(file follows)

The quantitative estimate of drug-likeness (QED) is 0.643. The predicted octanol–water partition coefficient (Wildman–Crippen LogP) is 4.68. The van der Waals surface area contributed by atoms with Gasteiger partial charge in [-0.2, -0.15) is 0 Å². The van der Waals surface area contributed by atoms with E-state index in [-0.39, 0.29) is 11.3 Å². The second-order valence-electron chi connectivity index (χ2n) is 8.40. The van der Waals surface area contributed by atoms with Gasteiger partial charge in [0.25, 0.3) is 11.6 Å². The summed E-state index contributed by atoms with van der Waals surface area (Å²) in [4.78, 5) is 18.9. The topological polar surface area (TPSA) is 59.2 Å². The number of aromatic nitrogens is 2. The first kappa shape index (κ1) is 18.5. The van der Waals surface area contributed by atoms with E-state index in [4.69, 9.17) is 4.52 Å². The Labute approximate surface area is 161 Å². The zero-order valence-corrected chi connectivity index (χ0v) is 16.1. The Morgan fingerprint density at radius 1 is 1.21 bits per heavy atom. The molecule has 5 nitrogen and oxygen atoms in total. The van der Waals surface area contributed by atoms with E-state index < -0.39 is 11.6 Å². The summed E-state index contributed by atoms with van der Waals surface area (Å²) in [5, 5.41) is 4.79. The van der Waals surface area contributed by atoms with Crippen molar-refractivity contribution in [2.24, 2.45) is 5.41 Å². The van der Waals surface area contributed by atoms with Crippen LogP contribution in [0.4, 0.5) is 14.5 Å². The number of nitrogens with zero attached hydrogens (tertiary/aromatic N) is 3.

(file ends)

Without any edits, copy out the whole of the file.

The quantitative estimate of drug-likeness (QED) is 0.643. The predicted octanol–water partition coefficient (Wildman–Crippen LogP) is 4.68. The van der Waals surface area contributed by atoms with Gasteiger partial charge in [-0.2, -0.15) is 0 Å². The van der Waals surface area contributed by atoms with E-state index in [-0.39, 0.29) is 11.3 Å². The second-order valence-electron chi connectivity index (χ2n) is 8.40. The van der Waals surface area contributed by atoms with Gasteiger partial charge in [0.25, 0.3) is 11.6 Å². The summed E-state index contributed by atoms with van der Waals surface area (Å²) in [4.78, 5) is 18.9. The topological polar surface area (TPSA) is 59.2 Å². The number of aromatic nitrogens is 2. The first kappa shape index (κ1) is 18.5. The van der Waals surface area contributed by atoms with E-state index in [4.69, 9.17) is 4.52 Å². The Labute approximate surface area is 161 Å². The zero-order valence-corrected chi connectivity index (χ0v) is 16.1. The Morgan fingerprint density at radius 1 is 1.21 bits per heavy atom. The molecule has 5 nitrogen and oxygen atoms in total. The van der Waals surface area contributed by atoms with E-state index < -0.39 is 11.6 Å². The summed E-state index contributed by atoms with van der Waals surface area (Å²) in [5, 5.41) is 4.79. The van der Waals surface area contributed by atoms with Crippen molar-refractivity contribution in [2.24, 2.45) is 5.41 Å². The van der Waals surface area contributed by atoms with Crippen LogP contribution in [0.4, 0.5) is 14.5 Å². The number of nitrogens with zero attached hydrogens (tertiary/aromatic N) is 3.